The invention is directed towards providing for greater efficiency in construction of multi-storey buildings, both in terms of labour required and/or materials required. Another object is to provide a more consistent achievement of building quality. A still further object is to achieve better control of a project, with better predictability of dates for completion of activities. Another object is to reduce the extent of time and materials handling on site. A further object is to reduce construction materials waste.
SUMMARY OF THE INVENTION According to the invention, there is provided a building pod comprising: a structural floor, structural walls secured to the structural floor, and a structural ceiling spanning the structural walls, wherein the structural floor, walls, and ceiling have sufficient load-bearing strength to support at least one other pod.
In one embodiment, the structural walls each comprise a structural metal frame. -3ΙΕΟ®0907 In another embodiment, the structural frame comprises box-section steel structural members.
In a further embodiment, the structural walls comprise vertical load-bearing studs.
In one embodiment, the structural floor comprises concrete cast in a structural frame.
In another embodiment, the floor structural frame comprises edge structural members having top horizontal flanges.
In a further embodiment, the structural walls are secured to the top flanges.
In one embodiment, the structural walls are secured by bolting to the top flanges.
In another embodiment, the edge structural members have a C-shape in cross section, comprising the top flange, a vertical web providing an edge surface of the floor, and a bottom horizontal flange.
In a further embodiment, the structural floor comprises reinforcing bar and meshes within the concrete.
In one embodiment, the structural ceiling comprises a plurality of vertical trusses interconnecting and spanning opposed structural walls.
In another embodiment, the trusses each comprise at least two horizontal structural members interconnected by vertical studs.
In a further embodiment, the structural members and studs of the vertical trusses are of box-section steel.
In one embodiment, each ceiling truss comprises a horizontal bearing plate overlying a wall plate of a structural wall. -4ΙΕο®°907 In another embodiment, the bearing plate overlies a vertical stud of the structural wall.
In a further embodiment, the walls comprise non-combustible board cladding on both sides, with insulation such as mineral wool between the claddings.
In one embodiment, the interior is finished to finished room specifications with all required plumbing and electrical services and fitted furniture and sanitaryware.
In another embodiment, the building pod further comprises internal partition walls defining a plurality of rooms within the pod.
In a further embodiment, the building pod further comprises a balcony secured to the structural floor.
In another aspect, there is provided a method of manufacturing any pod as defined above, the method comprising the steps of placing a floor frame on a platform and casting concrete into the frame to provide the structural floor, and securing the structural walls or structural frames of the walls to the structural floor, securing a structural ceiling frame to the structural walls to span and interconnect the structural wall frames, constructing the interior of the pod to substantially complete the structural walls and ceiling to complete a room or rooms with in the pod, and sealing the pod for transport and handling on site. -5IE 060 9 07 In one embodiment, the method comprises the steps of moving the platform from one work position to the next with successive steps being performed to erect the walls and the ceiling.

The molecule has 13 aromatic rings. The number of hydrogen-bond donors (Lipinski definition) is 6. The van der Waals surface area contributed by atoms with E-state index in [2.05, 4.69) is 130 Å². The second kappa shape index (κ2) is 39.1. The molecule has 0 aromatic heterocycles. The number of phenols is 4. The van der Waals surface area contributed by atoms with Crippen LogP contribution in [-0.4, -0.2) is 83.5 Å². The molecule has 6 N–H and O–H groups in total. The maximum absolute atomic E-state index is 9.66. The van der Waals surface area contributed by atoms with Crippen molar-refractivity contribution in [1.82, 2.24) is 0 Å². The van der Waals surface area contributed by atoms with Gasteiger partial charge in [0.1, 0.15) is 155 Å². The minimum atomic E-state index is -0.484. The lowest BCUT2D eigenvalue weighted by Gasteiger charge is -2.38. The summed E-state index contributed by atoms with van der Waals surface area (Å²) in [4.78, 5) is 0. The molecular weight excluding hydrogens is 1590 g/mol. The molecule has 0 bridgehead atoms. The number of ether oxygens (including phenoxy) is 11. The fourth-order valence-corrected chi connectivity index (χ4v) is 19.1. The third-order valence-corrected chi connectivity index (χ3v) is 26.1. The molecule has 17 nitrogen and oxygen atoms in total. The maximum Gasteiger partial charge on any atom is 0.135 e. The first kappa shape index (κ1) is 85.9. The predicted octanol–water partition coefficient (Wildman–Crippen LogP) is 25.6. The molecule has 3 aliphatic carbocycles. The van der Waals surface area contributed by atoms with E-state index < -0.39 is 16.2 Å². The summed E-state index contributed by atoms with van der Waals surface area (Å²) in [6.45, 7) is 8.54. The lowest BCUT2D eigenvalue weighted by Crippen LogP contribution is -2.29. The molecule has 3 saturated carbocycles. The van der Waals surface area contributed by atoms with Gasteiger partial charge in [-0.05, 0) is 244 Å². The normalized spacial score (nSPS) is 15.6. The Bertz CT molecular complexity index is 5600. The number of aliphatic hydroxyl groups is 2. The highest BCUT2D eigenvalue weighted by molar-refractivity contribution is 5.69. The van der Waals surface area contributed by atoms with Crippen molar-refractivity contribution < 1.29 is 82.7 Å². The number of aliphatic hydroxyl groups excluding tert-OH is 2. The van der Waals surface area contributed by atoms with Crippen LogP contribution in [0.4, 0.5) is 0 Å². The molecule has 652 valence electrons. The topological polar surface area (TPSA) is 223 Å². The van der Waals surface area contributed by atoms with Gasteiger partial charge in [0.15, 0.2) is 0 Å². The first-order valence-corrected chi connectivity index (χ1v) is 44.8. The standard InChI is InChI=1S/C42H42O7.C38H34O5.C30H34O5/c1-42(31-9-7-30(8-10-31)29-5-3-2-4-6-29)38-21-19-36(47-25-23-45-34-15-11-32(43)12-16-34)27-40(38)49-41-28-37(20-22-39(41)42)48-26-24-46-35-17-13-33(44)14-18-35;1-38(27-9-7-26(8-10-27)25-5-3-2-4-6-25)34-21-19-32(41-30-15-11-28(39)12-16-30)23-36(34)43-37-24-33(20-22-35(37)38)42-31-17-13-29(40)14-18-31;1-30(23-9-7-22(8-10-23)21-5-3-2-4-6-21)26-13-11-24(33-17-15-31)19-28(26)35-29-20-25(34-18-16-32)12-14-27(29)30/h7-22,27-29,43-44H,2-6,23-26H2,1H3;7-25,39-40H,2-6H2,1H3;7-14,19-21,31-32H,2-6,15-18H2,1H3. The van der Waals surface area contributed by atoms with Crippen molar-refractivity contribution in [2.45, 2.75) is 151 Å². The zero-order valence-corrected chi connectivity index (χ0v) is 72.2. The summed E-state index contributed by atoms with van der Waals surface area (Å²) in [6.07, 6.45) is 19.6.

In another embodiment, the platform is moved on rollers.
In a further embodiment, the pod is lifted for transport by lifting it from lifting points on the floor.
In one embodiment, lifting rods are secured to the floor frame and extend to a height greater than the walls, and the pod is lifted by engagement of lifting tackle with the lifting rods.
In another embodiment, the rods extend upwardly from edge members of the structural floor frame and through the structural walls.
In a further embodiment, the rods engage in sockets between flanges of floor edge structural members.
In one embodiment, the platform is coated with oil to allow easy separation of the floor concrete from the platform.
In another embodiment, the structural ceiling is manufactured by placing a number of vertical trusses horizontally across a jig, securing internal cladding to the trusses, and lifting and flipping over the ceiling so that it spans the structural walls.
In another aspect, there is provided a method of constructing a building comprising the steps of: manufacturing a plurality of pods in any method as defined above, transporting the pods to a site where a podium structure or basement has been poured, and lifting and placing the pods to provide a multi-storey self-6- supporting arrangement of the pods, with at least some pods atop lower pods and being supported by said lower pods, erecting an outer wall leaf tied to exposed pod walls, erecting a building roof over the pods, and commissioning services to the pods.